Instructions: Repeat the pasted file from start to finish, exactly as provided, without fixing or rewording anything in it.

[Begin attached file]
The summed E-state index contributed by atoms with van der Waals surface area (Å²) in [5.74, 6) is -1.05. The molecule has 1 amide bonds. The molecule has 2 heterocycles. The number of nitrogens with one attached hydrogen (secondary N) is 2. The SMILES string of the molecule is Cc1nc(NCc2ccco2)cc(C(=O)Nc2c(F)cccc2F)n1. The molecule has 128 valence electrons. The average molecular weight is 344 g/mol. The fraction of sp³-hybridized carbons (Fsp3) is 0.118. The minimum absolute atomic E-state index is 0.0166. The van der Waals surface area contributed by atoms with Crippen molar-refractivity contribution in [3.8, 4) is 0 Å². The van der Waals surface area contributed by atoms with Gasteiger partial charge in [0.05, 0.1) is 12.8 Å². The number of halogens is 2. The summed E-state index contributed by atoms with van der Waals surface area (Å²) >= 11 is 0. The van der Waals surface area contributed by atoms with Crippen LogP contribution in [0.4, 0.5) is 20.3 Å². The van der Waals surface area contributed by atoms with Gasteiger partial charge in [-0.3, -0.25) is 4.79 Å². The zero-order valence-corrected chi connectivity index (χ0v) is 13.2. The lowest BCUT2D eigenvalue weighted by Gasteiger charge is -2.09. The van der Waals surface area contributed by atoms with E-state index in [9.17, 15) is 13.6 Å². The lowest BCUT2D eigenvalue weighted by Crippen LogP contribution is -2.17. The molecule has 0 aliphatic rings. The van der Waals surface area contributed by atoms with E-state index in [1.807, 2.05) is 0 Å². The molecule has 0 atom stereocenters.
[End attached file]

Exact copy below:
The summed E-state index contributed by atoms with van der Waals surface area (Å²) in [5.74, 6) is -1.05. The molecule has 1 amide bonds. The molecule has 2 heterocycles. The number of nitrogens with one attached hydrogen (secondary N) is 2. The SMILES string of the molecule is Cc1nc(NCc2ccco2)cc(C(=O)Nc2c(F)cccc2F)n1. The molecule has 128 valence electrons. The average molecular weight is 344 g/mol. The fraction of sp³-hybridized carbons (Fsp3) is 0.118. The minimum absolute atomic E-state index is 0.0166. The van der Waals surface area contributed by atoms with Crippen molar-refractivity contribution in [3.8, 4) is 0 Å². The van der Waals surface area contributed by atoms with Gasteiger partial charge in [0.05, 0.1) is 12.8 Å². The number of halogens is 2. The summed E-state index contributed by atoms with van der Waals surface area (Å²) >= 11 is 0. The van der Waals surface area contributed by atoms with Crippen LogP contribution in [0.4, 0.5) is 20.3 Å². The van der Waals surface area contributed by atoms with Gasteiger partial charge in [-0.3, -0.25) is 4.79 Å². The zero-order valence-corrected chi connectivity index (χ0v) is 13.2. The lowest BCUT2D eigenvalue weighted by Gasteiger charge is -2.09. The van der Waals surface area contributed by atoms with E-state index in [9.17, 15) is 13.6 Å². The lowest BCUT2D eigenvalue weighted by Crippen LogP contribution is -2.17. The molecule has 0 aliphatic rings. The van der Waals surface area contributed by atoms with E-state index in [1.807, 2.05) is 0 Å². The molecule has 0 atom stereocenters.